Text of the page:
SUUNTO 5 GPS WATCH REVIEW
Review by Nic Hall
For some more casual riders, the hassle of getting a computer synched up with your phone, strapping up a heart rate meter or installing a cadence sensor on your bike is just not worth the effort. I must admit, after I quit racing, I did not really feel like I needed all that information anymore either. Over the last couple years however, I have found certain bikes in our test fleet to ride so much quicker than others, while some seemed to require more effort to climb up my favorite trails. I began looking for a simple solution to compare bikes and times on our local test tracks while also being able to monitor my exertion levels to compare them to my perceived impressions. After some quick research it was apparent that in the past few years, GPS devices have both decreased in size and vastly improved their user interface. Originally, I was searching for a bike specific device that had a long battery life and could pull double duty as a sleep tracker. That criteria narrowed down my options drastically, and then, I found the Suunto 5.
In many ways, the Suunto 5 is the dumbest smartwatch I could find. It will connect to your phone and send notifications but is not really meant for that role. It cannot answer calls, text your buddies, or log into your social media accounts. But it excels at tracking activities, navigation, heart rate, sleep, and recovery patterns.
Suunto has developed a proprietary app that connects with several activity tracking applications like Strava or Fatmap and can export .gpx files for overlay on any map. The native mapping overlays on either satellite, hybrid, or Google maps and includes elevation and distance summaries. The app can update any compatible Suunto device, connect to tracking accounts, and calculate estimated recovery time. Route planning can also be uploaded to the watch via the app, so you can plan out a ride or run before and not carry your phone.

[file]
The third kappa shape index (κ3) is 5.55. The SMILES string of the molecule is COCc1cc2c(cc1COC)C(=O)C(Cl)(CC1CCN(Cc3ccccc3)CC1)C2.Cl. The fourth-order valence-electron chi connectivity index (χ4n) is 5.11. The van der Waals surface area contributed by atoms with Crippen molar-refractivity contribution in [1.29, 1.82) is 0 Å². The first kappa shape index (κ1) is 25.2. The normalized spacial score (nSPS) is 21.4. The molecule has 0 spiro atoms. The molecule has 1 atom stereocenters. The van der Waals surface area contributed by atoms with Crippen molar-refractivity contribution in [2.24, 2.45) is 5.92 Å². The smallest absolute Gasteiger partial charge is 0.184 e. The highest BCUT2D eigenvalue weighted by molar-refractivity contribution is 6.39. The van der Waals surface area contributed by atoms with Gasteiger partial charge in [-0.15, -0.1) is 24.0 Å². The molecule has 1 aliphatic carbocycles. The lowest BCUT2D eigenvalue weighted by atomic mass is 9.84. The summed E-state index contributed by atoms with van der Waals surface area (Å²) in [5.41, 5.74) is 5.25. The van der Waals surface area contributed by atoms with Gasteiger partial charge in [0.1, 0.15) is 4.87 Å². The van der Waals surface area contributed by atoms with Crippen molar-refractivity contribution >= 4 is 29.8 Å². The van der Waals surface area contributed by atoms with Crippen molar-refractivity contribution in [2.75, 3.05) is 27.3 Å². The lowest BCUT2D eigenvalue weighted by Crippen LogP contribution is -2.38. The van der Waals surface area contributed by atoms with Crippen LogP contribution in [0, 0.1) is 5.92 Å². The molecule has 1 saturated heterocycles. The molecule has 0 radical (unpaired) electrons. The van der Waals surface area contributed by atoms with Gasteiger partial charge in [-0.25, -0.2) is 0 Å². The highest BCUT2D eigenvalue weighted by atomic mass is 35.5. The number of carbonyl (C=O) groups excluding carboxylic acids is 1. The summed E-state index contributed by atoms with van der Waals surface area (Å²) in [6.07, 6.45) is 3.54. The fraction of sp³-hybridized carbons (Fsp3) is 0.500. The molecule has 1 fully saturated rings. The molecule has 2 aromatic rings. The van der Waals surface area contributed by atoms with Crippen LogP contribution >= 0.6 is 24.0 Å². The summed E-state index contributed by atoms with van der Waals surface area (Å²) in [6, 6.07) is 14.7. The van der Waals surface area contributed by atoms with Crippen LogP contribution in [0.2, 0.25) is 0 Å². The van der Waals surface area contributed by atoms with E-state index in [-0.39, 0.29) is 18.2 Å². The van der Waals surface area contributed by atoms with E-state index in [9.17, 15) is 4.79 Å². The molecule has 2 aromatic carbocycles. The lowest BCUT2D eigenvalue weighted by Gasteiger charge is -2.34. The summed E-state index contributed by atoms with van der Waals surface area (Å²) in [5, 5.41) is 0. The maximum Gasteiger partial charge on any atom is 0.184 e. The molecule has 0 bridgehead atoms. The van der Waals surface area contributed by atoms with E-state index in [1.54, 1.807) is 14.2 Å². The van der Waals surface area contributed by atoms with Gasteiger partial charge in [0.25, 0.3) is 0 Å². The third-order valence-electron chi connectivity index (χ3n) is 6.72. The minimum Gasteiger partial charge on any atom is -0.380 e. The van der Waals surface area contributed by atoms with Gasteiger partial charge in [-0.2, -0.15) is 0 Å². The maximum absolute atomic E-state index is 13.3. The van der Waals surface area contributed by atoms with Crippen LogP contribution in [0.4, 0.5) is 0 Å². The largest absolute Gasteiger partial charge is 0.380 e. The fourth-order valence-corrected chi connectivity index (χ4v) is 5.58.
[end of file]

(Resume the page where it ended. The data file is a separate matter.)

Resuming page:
The Suunto 5 offers up to 20 hours of precision tracking and 40 hours of long-distance tracking, enough for even the most grueling of rides. In non-tracking mode, I can usually get just under 7 days of battery life. Charging takes just under 30 minutes with the included waterproof connector. Battery life can be controlled through the watch with focus on performance for the best tracking, or endurance for the longest life. A smart battery saver mode is also available to maximize the last 20% of battery life.
You can get the Suunto 5 in nearly any color combination with replaceable straps, bezel, and buttons. It offers 50-meter water resistance and weighs 66g. The bezel is made of mineral crystal, so it is very hard to scratch. The heart rate monitor is integrated onto the back of the watch as a pair of green LEDs. Several custom watch faces are available that display anything from elevation change, heart rate to activity trackers. It just so happens, along with these other features, you can also read the time on the watch, go figure.